This is a column I have avoided writing, in part because I’d hoped I
wouldn’t have to and in part because I know some people are tired of
hearing about it. But I can no longer stand idly by and watch this player,
one of the most overrated, undercriticized players in baseball today,
continue to torpedo his team’s offense.
I’m speaking of Garret Anderson. Anderson, who has been a target of
my barbs almost since he came into the league, has completely outdone
himself in 2000. There are 89 players in the American League who have
enough plate appearances to qualify for the batting title. Of those 89
players, 88 have a higher on-base percentage than Anderson. His .256 OBP is
lower than that of Rey Sanchez, the worst hitter in baseball this
year. It’s lower than that of Troy O’Leary, who has gone through a
painful divorce this season. Even Deivi Cruz, who walks about as
often as A.C. Green buys condoms, has a higher OBP than Anderson.
Cruz is one of the few players Anderson has more walks than. His eight free
passes–one every two weeks or so–rank him 155th in the American League.
Russ Branyan has been with the Indians for about an hour and a half
and he has more walks than Anderson. Steve Cox only plays when the
rest of the Devil Rays are late coming back from the "Senior
Special" at Applebee’s, and he has more walks than Anderson.
Even for Anderson, far from a patient hitter at his best, this kind of walk
rate is unusual. His six unintentional passes in 316
at-bats-plus-unintentional-walks is the worst rate of his career:
Year AB+UIBB UIBB UIBB/AB
2000: 314 6 52.3 1999: 646 26 24.8 1998: 643 21 30.6 1997: 648 24 27.0 1996: 629 22 28.6 1995: 389 15 25.9
Anderson’s decent batting averages, increasing power and, in 1999, good
center-field defense made him an average, if overrated, player. What’s
happened in 2000 is that he has hit in bad luck; his average has hovered
between .240 and .260 for much of the season, and his OBP has slid
accordingly from borderline acceptable to…well, .256.
But even if you give Anderson his missing singles, his OBP is below its
normal level, and his increased power doesn’t make up for it. Right now,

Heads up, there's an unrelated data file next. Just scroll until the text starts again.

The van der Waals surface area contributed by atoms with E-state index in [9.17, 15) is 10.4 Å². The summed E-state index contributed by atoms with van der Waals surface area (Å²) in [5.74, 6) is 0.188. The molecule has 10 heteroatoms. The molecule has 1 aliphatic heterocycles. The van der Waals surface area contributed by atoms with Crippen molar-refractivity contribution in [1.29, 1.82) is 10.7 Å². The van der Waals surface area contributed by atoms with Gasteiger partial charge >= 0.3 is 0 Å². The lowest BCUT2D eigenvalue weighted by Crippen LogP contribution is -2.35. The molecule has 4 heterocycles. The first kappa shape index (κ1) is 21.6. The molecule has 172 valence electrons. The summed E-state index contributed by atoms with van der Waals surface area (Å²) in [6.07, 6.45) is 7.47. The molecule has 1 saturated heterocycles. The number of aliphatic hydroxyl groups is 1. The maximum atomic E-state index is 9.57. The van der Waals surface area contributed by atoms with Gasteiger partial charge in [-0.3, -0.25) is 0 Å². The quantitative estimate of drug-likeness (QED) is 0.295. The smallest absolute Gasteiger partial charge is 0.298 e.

Anderson is hitting .240/.256/.494. For the sake of argument, let’s give
him the 18 singles that would bump his batting average to its customary
.300 level. At that point, Anderson would be hitting .299/.316/.552, and
while the slugging percentage would be impressive, the OBP would still be
For Anderson to be productive with his current walk rate, he has to hit
.330 or so, and he hasn’t shown that kind of ability.
Anderson’s season illustrates one of the problems with hitters who don’t
walk. Hitting for average is more subject to fluctuation–luck–than plate
discipline or power. When a high-average, low-walk hitter like Anderson
hits in bad luck he can absolutely kill you. Which is what he’s doing.
Of course, it’s not apparent that the Angels notice. They seem quite happy
with his career-best power and his–wait for it–120-RBI pace. Mike
Scioscia continues to bat Anderson ahead of Troy Glaus, rather than
moving the player with the .420 OBP up in the lineup.
Anderson’s performance is a significant problem for the Angels. His abysmal
plate discipline is a problem they have avoided addressing for years. Now
that they have committed to him by trading Jim Edmonds and giving
him a lucrative contract extension, they have to take steps to ensure that
he’ll be a productive player, and not a 475-out vacuum.
Joe Sheehan can be reached at firstname.lastname@example.org.
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